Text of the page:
Owners and senior executives often find themselves having to justify the spending of revenue on areas of their business that do not have a clear return on the investment.
Human resources fall into that “area of their business.” In most cases, there is not a true understanding of what is included in the essential and functional area of human resources for small to mid-size business owners.
Human resources covers several functional areas of the employer-employee relationship, and some of those functional areas identified below can have a major impact on the organization if not addressed.
Here are some of the more critical aspects of human resources your small business should be aware of and managing correctly.
Every company in the United States has a responsibility to make sure each employee hired into the business meets the eligibility requirements to work in the country, and that eligibility is confirmed by completing the USCIS Form I-9.
The Form I-9 is required of every new employee, and portions of the form must be completed on or before the first day of work for the new employee.
Each employee must present the appropriate document(s) to the employer from a list of acceptable documents which provide the company with the employee’s identity and employment authorization to work in the United States.
Without these acceptable documents, employees are not eligible to work in the country.
The area of employee classification can be confusing to many small business owners.
Exempt, Non-Exempt, and Independent Contractors are classifications most frequently used in the workplace. It is the employer’s responsibility to classify each employee correctly.
However, many businesses misclassify their employees because the owner is not sure of the regulation for some of the different classifications. The misclassification of employees can be costly and detrimental to the company.
The non-exempt classification is the easiest to implement because the company is paying for the actual hours that an employee works. Exempt and independent contractors can be more complicated to implement.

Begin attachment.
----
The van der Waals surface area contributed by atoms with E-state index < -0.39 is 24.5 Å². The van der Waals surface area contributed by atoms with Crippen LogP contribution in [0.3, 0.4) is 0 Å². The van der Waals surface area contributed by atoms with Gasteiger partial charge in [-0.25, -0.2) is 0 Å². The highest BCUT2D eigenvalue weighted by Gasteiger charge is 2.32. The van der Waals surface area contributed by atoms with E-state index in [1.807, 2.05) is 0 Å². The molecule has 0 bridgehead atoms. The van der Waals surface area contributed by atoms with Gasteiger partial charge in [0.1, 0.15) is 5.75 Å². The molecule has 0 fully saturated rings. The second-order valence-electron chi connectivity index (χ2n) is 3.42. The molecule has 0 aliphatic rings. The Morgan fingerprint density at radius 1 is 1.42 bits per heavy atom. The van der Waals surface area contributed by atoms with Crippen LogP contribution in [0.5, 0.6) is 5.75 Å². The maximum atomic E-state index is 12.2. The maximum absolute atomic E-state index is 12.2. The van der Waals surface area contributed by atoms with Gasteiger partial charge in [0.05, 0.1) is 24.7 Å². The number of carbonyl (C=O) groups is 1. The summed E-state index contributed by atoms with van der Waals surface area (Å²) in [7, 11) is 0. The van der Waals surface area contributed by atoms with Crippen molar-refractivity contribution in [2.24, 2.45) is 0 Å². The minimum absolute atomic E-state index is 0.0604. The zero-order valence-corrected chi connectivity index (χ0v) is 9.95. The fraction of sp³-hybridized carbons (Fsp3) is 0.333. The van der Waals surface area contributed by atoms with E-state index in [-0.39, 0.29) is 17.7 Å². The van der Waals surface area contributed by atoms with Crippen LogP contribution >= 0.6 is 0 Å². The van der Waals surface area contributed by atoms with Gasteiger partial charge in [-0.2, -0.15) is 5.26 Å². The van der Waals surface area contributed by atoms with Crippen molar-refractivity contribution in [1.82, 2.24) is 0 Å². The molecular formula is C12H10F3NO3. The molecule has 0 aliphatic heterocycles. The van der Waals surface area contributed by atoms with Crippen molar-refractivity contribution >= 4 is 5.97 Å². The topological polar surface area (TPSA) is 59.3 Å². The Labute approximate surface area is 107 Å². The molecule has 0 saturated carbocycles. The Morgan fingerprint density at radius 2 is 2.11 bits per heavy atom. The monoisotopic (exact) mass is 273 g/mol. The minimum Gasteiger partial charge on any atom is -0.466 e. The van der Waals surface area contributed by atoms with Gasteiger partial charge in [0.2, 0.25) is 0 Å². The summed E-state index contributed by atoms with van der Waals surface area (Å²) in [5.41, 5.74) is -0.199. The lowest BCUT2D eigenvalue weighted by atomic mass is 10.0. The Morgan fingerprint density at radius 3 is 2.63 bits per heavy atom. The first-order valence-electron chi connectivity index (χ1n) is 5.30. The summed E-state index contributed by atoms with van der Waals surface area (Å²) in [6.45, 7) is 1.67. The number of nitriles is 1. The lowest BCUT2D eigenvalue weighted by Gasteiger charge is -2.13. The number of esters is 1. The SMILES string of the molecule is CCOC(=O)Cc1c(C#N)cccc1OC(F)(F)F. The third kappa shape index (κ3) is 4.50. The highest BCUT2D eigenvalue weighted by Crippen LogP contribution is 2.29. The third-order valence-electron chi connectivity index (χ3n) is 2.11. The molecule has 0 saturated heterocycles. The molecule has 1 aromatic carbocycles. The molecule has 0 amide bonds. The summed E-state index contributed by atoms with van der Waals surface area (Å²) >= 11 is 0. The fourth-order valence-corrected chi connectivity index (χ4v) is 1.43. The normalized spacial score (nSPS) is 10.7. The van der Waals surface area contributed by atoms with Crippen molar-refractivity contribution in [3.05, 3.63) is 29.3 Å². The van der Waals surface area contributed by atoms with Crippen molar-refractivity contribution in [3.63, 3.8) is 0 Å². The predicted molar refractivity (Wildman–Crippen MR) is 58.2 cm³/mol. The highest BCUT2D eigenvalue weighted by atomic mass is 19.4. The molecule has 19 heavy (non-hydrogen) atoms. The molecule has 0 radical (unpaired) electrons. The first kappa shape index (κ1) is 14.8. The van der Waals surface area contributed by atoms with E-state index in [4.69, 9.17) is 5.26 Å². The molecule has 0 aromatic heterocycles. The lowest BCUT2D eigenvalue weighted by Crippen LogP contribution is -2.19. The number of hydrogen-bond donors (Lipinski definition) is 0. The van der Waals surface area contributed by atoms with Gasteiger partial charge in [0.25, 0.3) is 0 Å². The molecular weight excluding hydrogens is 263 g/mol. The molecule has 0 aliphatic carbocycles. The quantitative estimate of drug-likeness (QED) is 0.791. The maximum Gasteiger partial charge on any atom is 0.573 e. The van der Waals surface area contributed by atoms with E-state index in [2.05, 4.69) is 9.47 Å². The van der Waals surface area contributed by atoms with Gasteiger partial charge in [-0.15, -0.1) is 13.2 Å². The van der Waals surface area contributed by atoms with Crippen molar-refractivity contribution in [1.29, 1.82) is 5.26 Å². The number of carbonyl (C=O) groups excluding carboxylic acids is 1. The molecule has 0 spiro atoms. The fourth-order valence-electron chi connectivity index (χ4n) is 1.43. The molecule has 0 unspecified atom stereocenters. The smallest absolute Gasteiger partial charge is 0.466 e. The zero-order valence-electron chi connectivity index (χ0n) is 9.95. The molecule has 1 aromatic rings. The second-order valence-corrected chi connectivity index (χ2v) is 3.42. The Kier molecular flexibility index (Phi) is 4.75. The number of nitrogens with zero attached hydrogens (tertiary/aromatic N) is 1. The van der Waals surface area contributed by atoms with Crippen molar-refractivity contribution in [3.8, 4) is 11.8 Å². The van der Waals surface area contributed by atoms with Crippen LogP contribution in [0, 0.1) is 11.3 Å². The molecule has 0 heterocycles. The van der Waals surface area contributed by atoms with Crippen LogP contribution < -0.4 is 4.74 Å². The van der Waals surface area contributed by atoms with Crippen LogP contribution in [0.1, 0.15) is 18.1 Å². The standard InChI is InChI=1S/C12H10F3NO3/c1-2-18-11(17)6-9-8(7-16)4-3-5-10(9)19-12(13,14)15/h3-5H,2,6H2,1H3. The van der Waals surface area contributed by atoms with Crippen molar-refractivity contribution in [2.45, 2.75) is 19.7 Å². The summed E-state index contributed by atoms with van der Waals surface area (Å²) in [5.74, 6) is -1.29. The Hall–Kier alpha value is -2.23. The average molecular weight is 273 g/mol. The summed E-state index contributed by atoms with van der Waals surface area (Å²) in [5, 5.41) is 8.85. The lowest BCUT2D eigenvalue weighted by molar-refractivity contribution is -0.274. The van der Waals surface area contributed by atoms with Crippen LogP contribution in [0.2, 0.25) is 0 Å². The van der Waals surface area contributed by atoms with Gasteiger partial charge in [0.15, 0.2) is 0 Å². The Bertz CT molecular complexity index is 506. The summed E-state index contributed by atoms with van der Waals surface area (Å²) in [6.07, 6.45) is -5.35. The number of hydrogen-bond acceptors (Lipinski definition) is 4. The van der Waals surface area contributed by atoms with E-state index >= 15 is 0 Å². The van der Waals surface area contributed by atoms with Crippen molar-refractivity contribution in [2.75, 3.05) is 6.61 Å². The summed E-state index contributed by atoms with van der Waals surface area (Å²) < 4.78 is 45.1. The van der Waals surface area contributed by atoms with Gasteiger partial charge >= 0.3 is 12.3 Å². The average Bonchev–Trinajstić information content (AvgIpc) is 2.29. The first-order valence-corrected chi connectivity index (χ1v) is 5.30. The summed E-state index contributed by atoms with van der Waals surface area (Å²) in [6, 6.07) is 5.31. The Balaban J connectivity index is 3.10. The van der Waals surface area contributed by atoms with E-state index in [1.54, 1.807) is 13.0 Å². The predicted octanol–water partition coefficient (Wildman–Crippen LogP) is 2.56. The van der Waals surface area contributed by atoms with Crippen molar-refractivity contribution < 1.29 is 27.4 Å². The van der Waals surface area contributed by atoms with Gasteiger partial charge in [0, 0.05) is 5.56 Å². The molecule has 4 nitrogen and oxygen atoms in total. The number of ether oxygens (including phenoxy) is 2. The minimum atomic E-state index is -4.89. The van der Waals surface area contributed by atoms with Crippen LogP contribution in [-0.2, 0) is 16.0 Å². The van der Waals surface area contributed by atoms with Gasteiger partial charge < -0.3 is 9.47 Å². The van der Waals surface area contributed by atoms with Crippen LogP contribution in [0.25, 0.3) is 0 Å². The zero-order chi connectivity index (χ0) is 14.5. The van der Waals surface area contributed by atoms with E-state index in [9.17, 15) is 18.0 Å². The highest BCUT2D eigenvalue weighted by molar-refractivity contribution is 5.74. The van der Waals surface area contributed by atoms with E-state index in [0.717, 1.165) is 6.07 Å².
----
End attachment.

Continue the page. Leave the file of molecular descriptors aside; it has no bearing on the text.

Employees classified exempt must fit into a specific category and then meet the different rules for each of the categories. Each exempt category must also meet the basis test associated with that exemption.
It becomes a bit more complicated when certifying independent contractors. The State of Colorado has specific guidelines that each independent contractor must meet, and without meeting those requirements, the person should not be classified as an independent contractor.
Employee personnel files encompass required documents that the employer must keep on the employee ranging from health benefits, compensation, retirement, and immigration.
The employer is required to keep this information on each employee; however, the organization and housing of these documents vary.
By housing these essential documents together in the employee’s personnel file, the company could be exposed to unnecessary and expensive fines and penalties.
Employee relations is one area of human resources that business owners and executives give a lot of lip service.
“Our employees are our most valuable company asset” is a common declaration spoken in many company mission statements. However, when you look deeper into what is being done with their most valued company asset, very few organizations are true to their word.
Because there are numerous areas of the company that owners or leadership evaluate, the human capital side is normally taken for granted.
Generally, there is not a qualified person within the company that handles employee questions and/or concerns. That communication responsibility typically falls on the shoulders of the supervisor, who most often have not been properly trained to deal with these situations.
On the other hand, this situation is a routine responsibility for a human resource professional to handle properly and efficiently.
It is imperative that your company, regardless of size, provide each employee with a handbook or manual that outlines the company rules and regulations.
Besides explaining employee expectations, the handbook highlights the company’s mission, vision, values, and goals along with explanations of the necessary steps to take when certain situations arise like vacation requests, holidays, bereavement, and jury duty.
The bottom line is that even small companies need a human resource presence. When it comes to human resources, it’s not if you will have a problem, it’s WHEN!
Human resources will address most of the human capital issues that arise between staff and management, and when these issues are proactively and correctly addressed, it most often eliminates the need for employees to seek outside remedies from a third party.
This proactive action saves companies the time and expense of having to address employee claims from the Equal Employment Opportunity Commission. Don’t wait to implement and manage the human resources for your company.
Getting outside assistance with your HR needs is easier now than ever. So if you need the help, don’t be afraid to ask.
Wes Garnett is the President/CEO of W. Garnett & Associates, a human resources consulting firm specializing in human capital management assessment (HCMA). If your company has employees, Wes can help. He began his career in 1979 in the hospitality industry with Steak & Ale Restaurant Corporation. Wes has held Human Resources positions with such prominent companies as Burger King Corporation, Dell Computer Corporation, Black-Eyed Pea, Taco John's, and Buca De Bepo.
Header image courtesy of Pexels.
Tim Fitzpatrick is the President of Rialto Marketing. At Rialto Marketing, we help small businesses & entrepreneurs eliminate the confusion of marketing. As a marketing partner, we help clients put in place and manage a simple marketing plan so they can grow. Marketing your business shouldn't be a challenge. All you need is a plan.